• VIP papers (Birth and marriage certificates, Social Security cards, passports, medical records, school records)
    • Clothing
    • Medications
    • Service member uniforms and equipment
    • Pet supplies and medications
    • Air mattresses with pump
    • One set of sheets per air mattress
    • Blankets and pillows
    • One towel set per person
    • Basic cookware (one pot, pan, cookie sheet, utensils)
    • Paper products for food and comfort
    • Jewelry
    • Firearms
    • Piggy banks and other monetary collections
    • Sentimental items or high-value items
  • Choose your travel route. You'll need to decide what route you are taking to your next destination, and where you want to make your stops each day. Some days, it may make sense to drive a little farther, while on others, you may want to keep your travels short for the ideal stopping point. Once you decide the route, start looking at making hotel reservations.
  • Set up mail forwarding. If you know your next address, you'll need to fill out a change-of-address form with the post office to have your mail forwarded. If you do not have a known address yet, you can either have your mail held or forwarded to a trusted family member or friend.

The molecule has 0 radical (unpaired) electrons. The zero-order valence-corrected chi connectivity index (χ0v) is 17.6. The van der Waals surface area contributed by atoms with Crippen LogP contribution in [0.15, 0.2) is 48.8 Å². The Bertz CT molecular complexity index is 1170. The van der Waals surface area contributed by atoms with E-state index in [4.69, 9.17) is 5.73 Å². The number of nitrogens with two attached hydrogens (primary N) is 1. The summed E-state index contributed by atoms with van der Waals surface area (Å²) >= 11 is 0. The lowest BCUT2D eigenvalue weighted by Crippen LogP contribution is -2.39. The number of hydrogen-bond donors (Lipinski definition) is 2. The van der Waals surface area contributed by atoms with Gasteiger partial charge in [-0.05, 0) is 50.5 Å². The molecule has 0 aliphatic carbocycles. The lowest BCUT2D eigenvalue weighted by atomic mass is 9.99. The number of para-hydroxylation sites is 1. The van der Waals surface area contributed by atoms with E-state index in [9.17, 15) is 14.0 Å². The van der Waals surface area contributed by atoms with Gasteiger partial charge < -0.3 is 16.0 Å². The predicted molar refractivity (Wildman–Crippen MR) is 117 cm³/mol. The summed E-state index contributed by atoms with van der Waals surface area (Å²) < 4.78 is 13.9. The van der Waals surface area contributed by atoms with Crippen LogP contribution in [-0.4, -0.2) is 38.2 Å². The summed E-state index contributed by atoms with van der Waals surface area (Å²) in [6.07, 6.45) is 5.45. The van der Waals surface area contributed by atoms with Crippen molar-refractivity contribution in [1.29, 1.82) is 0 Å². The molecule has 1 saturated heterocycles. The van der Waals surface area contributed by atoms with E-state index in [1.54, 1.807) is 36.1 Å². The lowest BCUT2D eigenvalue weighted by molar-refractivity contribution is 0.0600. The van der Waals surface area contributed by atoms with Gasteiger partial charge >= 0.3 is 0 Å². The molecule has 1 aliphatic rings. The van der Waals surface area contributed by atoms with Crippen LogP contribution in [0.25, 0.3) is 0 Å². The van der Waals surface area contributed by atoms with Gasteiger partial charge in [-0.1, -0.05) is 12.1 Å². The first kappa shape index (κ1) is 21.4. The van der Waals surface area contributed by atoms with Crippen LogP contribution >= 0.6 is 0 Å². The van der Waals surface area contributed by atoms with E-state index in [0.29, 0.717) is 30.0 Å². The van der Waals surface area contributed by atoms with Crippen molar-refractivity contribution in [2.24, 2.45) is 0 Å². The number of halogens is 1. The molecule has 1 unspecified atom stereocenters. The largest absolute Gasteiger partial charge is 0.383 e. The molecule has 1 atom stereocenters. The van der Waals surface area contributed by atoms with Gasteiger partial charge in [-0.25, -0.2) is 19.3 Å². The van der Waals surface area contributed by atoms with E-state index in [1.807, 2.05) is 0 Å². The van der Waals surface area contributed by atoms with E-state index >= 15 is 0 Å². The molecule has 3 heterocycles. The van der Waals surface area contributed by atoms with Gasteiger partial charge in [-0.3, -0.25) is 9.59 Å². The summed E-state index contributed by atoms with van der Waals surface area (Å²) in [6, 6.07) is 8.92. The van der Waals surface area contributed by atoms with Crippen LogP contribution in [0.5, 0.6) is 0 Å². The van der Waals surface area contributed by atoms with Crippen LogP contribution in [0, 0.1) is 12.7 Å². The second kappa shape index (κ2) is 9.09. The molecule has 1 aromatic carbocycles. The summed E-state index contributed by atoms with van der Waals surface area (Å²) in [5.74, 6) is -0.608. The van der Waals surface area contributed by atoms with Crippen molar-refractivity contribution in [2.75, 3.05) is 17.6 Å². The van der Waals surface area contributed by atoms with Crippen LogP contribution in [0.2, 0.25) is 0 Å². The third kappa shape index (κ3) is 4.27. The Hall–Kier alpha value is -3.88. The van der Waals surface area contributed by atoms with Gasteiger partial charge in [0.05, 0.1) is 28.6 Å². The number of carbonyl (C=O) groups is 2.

• Put the things you don't want packed in a locked room during pack-out. After deciding what you are taking with you, you should secure it in a locked room or a locked car prior to your crews showing up to pack to ensure it doesn't get mixed up with your HHGs going onto the truck.
  • Plan pet transportation. You will need to plan the transportation for your pets. If CONUS, you may be able to drive them in the car with you. If OCONUS, you will need to verify the available pet spots on your flights or research private pet shippers. Pet costs might be reimbursable.
  • Book final vet appointments. We mentioned this earlier, but now it's go time. You will need to book and conduct any final veterinarian, boarding and health certificate appointments.
  • Check your legal documents. Preparing for a PCS is the perfect time to verify and update any legal documents you have. These documents can include wills, trusts, powers of attorney, medical directives, life insurance, etc. Having these documents up to date prior to moving means one less thing to do when arriving.
  • Prepare your home for your departure. You need to prep your home for moving. This will include patching any holes, repainting, scheduling a move-out lawn service, house cleaning and putting work orders in for any maintenance issues.
  • Prepare your valuable items for the move. Take the time to also prep some of the big-ticket items in the home. It is your responsibility to remove items from the attic and crawl spaces of the home. About 3-5 days prior to moving, you will need to disconnect your washing machine to drain the hoses, vacuum the couches, drain garden hoses, clean outdoor furniture, disassemble the trampoline and prep lawn equipment and grills.